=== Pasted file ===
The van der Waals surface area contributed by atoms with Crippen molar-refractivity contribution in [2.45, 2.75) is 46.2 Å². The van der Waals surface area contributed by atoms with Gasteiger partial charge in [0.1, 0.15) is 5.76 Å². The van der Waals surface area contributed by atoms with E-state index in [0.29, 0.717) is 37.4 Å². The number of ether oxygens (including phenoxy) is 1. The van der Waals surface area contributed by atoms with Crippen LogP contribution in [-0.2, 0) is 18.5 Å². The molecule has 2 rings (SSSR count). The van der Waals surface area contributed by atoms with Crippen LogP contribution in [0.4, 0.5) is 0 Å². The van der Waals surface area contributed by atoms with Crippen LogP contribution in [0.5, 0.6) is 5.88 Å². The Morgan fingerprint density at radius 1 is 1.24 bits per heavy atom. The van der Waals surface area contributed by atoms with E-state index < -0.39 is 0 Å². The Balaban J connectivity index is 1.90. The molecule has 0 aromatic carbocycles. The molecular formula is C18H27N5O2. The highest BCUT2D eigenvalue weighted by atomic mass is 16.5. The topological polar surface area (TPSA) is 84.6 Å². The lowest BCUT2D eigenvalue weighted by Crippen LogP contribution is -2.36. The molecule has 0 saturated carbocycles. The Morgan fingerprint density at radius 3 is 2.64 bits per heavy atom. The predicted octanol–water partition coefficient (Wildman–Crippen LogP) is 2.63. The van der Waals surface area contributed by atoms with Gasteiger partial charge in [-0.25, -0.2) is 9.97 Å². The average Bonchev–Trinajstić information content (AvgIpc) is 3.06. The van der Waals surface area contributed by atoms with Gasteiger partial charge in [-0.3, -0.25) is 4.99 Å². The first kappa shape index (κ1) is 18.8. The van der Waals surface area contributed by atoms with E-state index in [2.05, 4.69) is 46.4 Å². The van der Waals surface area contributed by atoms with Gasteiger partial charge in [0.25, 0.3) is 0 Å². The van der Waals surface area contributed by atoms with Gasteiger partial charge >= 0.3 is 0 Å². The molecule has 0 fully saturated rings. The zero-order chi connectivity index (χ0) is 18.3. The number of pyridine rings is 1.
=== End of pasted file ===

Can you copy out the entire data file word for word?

The van der Waals surface area contributed by atoms with Crippen molar-refractivity contribution in [2.45, 2.75) is 46.2 Å². The van der Waals surface area contributed by atoms with Gasteiger partial charge in [0.1, 0.15) is 5.76 Å². The van der Waals surface area contributed by atoms with E-state index in [0.29, 0.717) is 37.4 Å². The number of ether oxygens (including phenoxy) is 1. The van der Waals surface area contributed by atoms with Crippen LogP contribution in [-0.2, 0) is 18.5 Å². The molecule has 2 rings (SSSR count). The van der Waals surface area contributed by atoms with Crippen LogP contribution in [0.4, 0.5) is 0 Å². The van der Waals surface area contributed by atoms with Crippen LogP contribution in [0.5, 0.6) is 5.88 Å². The Morgan fingerprint density at radius 1 is 1.24 bits per heavy atom. The van der Waals surface area contributed by atoms with E-state index < -0.39 is 0 Å². The Balaban J connectivity index is 1.90. The molecule has 0 aromatic carbocycles. The molecular formula is C18H27N5O2. The highest BCUT2D eigenvalue weighted by atomic mass is 16.5. The topological polar surface area (TPSA) is 84.6 Å². The lowest BCUT2D eigenvalue weighted by Crippen LogP contribution is -2.36. The molecule has 0 saturated carbocycles. The Morgan fingerprint density at radius 3 is 2.64 bits per heavy atom. The predicted octanol–water partition coefficient (Wildman–Crippen LogP) is 2.63. The van der Waals surface area contributed by atoms with Gasteiger partial charge in [-0.25, -0.2) is 9.97 Å². The average Bonchev–Trinajstić information content (AvgIpc) is 3.06. The van der Waals surface area contributed by atoms with Gasteiger partial charge in [-0.3, -0.25) is 4.99 Å². The first kappa shape index (κ1) is 18.8. The van der Waals surface area contributed by atoms with E-state index in [2.05, 4.69) is 46.4 Å². The van der Waals surface area contributed by atoms with Gasteiger partial charge in [0.25, 0.3) is 0 Å². The van der Waals surface area contributed by atoms with Gasteiger partial charge >= 0.3 is 0 Å². The molecule has 0 fully saturated rings. The zero-order chi connectivity index (χ0) is 18.3. The number of pyridine rings is 1.